Friday, February 24, 2012

How will the government respond to a teacher strike?

With teacher bargaining stalled out, I’ve had a couple of queries about the possibility of a province-wide teacher strike when the Alberta Teachers Association (ATA) contracts expire in August. I think we are some distance from any strike (late autumn or early winter would be my guess) and there is lots of opportunity for a negotiated solution.

But an interesting question is what can and will the government do in the face of a strike or lockout in the K-12 system? I assume there will be lots of public hand wringing (“think of the children!”) even though there is basically zero evidence that even prolonged teacher strikes have any educational impact upon students.

But a strike does create a political emergency because many families rely upon schooling for child care. Closing schools quickly becomes disruptive for families and employers. We saw this public pressure play roles in the 2002 (nearly) province-wide strike and the 2007 Parkland County School District strike. So what can the government do?

Well, assuming the government does not broker a deal with some cash, the government’s first option is to delay the strikes and lockouts by imposing Dispute Inquiry Boards (DIBs) under the Labour Relations Code. A DIB gives a mediator 20 days (or more) to see if a deal can be crafted. If not, the DIB report is put before the parties for a vote. DIBs imposed after the strike or lockout has started do NOT suspend the strike or lockout.

The major downside of using DIBs for the government is that, if the parties accept the DIB report, the government will be under pressure to fund the costs associated with the deal because the government imposed the DIB on the dispute. The parties may, in fact, quietly collude to put the government on the hook this way if the DIB report is half reasonable.

The government could also appoint a high profile mediator to try and settle the dispute. Such a voluntary process gives the parties an opportunity to resolve the disputes while saving face. But one or both sides may see an ongoing strike as a useful tool to loosen provincial purse strings. And they may just be too pissed off at each other to consider mediation so this may be a non-starter.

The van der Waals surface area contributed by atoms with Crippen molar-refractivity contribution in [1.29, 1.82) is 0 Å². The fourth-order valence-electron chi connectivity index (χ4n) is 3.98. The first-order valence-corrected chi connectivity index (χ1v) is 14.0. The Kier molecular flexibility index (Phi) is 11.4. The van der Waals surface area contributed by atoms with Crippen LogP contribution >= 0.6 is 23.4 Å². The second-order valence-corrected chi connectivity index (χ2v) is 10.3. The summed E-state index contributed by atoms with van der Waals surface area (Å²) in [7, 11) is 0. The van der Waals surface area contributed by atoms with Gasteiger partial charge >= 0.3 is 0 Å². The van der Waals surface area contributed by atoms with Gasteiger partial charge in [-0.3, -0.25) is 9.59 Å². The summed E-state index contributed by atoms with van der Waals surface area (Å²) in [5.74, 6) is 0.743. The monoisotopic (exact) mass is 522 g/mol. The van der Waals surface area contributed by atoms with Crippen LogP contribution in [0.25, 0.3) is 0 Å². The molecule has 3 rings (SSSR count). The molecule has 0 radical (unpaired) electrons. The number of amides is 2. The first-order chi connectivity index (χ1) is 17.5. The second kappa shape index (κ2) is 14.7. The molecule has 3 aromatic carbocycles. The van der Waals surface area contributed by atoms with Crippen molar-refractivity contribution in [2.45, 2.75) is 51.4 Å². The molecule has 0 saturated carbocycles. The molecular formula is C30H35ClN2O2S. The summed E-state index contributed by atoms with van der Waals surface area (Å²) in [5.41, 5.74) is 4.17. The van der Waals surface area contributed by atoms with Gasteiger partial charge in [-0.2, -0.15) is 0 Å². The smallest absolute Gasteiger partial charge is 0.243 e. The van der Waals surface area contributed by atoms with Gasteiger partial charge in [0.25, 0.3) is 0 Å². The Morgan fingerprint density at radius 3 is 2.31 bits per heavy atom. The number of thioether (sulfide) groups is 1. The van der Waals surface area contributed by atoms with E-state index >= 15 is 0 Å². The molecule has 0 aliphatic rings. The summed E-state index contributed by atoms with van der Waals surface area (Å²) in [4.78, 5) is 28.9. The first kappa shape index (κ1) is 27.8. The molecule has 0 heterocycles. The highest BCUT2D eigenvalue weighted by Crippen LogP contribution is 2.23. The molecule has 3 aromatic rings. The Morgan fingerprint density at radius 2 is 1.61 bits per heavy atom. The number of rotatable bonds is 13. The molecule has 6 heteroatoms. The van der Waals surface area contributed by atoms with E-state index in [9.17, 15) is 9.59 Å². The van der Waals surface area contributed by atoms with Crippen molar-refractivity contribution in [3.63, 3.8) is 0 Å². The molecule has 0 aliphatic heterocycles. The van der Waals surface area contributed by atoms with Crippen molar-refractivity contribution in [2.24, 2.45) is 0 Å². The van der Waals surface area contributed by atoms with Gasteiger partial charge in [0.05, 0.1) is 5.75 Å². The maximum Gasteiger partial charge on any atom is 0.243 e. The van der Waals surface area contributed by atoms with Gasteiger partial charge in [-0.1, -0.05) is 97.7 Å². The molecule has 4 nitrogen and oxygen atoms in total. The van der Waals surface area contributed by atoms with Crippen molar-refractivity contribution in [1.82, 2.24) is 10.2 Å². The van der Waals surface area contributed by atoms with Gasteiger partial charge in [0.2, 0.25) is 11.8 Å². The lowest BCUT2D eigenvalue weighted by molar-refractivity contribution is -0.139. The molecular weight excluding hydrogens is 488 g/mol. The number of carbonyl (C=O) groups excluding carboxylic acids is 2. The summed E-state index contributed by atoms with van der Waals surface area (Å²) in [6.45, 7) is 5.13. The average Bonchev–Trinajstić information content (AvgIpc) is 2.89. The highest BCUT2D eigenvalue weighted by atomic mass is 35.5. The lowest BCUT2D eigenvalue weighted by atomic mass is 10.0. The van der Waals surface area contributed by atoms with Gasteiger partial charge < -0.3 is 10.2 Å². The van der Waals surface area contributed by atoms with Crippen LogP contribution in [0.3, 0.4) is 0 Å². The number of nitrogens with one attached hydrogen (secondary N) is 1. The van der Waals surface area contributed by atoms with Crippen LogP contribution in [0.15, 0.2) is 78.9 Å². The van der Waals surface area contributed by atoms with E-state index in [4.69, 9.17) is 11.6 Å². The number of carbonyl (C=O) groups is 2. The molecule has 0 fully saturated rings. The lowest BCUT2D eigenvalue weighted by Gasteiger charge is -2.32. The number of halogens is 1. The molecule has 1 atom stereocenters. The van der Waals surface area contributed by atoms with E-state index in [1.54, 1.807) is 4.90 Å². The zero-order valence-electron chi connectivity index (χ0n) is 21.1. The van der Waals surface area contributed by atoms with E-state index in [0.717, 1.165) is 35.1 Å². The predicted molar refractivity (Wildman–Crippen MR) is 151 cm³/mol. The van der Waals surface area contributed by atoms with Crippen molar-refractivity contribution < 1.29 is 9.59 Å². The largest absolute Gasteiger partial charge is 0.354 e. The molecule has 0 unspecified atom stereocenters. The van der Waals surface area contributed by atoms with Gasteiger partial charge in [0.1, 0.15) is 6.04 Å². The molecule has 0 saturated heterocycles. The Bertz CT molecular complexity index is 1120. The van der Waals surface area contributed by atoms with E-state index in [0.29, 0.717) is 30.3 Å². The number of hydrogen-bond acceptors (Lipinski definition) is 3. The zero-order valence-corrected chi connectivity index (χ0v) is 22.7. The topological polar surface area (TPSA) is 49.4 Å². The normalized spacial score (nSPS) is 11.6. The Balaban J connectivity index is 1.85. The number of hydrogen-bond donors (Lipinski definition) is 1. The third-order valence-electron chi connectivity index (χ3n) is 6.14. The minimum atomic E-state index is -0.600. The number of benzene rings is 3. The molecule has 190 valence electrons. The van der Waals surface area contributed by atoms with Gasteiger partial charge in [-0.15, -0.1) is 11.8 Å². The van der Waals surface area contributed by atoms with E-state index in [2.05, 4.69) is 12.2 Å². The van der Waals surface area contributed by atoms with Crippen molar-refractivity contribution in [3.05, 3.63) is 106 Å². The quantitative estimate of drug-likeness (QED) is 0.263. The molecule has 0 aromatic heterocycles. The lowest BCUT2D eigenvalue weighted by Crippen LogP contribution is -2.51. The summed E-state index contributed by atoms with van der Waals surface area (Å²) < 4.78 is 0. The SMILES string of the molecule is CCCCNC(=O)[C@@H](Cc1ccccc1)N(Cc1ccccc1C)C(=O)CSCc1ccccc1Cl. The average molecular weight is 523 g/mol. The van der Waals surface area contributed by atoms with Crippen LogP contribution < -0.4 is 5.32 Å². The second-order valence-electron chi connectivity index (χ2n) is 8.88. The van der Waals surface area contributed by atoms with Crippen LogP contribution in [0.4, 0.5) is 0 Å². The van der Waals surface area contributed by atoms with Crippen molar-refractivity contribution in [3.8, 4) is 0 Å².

More importantly, parents may see voluntary mediation as an ineffective response by the government. My own experience answering phones for the government during the Parkland dispute is that parents wanted the strike resolved “right bloody now!” (although most supported the teachers). And my impression was that MLAs were pretty worried about the flack they were getting from constituents for not acting decisively.

Moving on, then, the Labour Relations Code allows the government declare the strikes/lockouts constitute public emergencies, end the work stoppages and impose Public Emergency Tribunals (PETs) to sort out the new contract. The government did this in 2002 and got slapped around by the courts pretty badly because it failed to prove there was an emergency that health or property or caused undue hardship. In 2007, the government shied away from this option, in part because it had no capacity to prove undue hardship and little appetite to repeat Lyle Oberg’s public relations mess of 2002.

The government could also pass back-to-work legislation (as it did in 2002) ending the strike and setting out a dispute resolution process and/or set the terms of the dispute. This will be justified as “protecting the interests of students” but might well face a Charter challenge given the recent SCC ruling that the right to strike is protected under s.2(d) as well as by international law. The question will be whether the state can meet the three-part test to demonstrate that back-to-work legislation was a reasonable infringement on worker rights.

The major risk of back-to-work legislation is that a successful appeal could give rise to more case-law that expands the Charter rights of workers and increases the pressure on the government to align Alberta’s employment laws with Canada’s international treaty obligations. The government of Alberta has historically opposed both of these outcomes (those pesky human rights we agreed to…).

Finally, the government could do nothing. This is politically risky as pressure to act will mount as parents are increasingly inconvenienced. And it gives the Wild Rose (which favours taking away teachers’ right to strike) an issue to crow about. Yet there is an upside: the parties are left to sort out the matter and negotiate an agreement that is workable for both sides. Imposed agreements can result in settlements that are difficult to implement and leave long-standing issues to continue to fester. This simply sets the stage for another dispute a few years down the road.

Anyhow, an interesting set of policy choices for the government in the months ahead. Of course, it could just adequately fund the education system and avoid this issue entirely… .

-- Bob Barnetson

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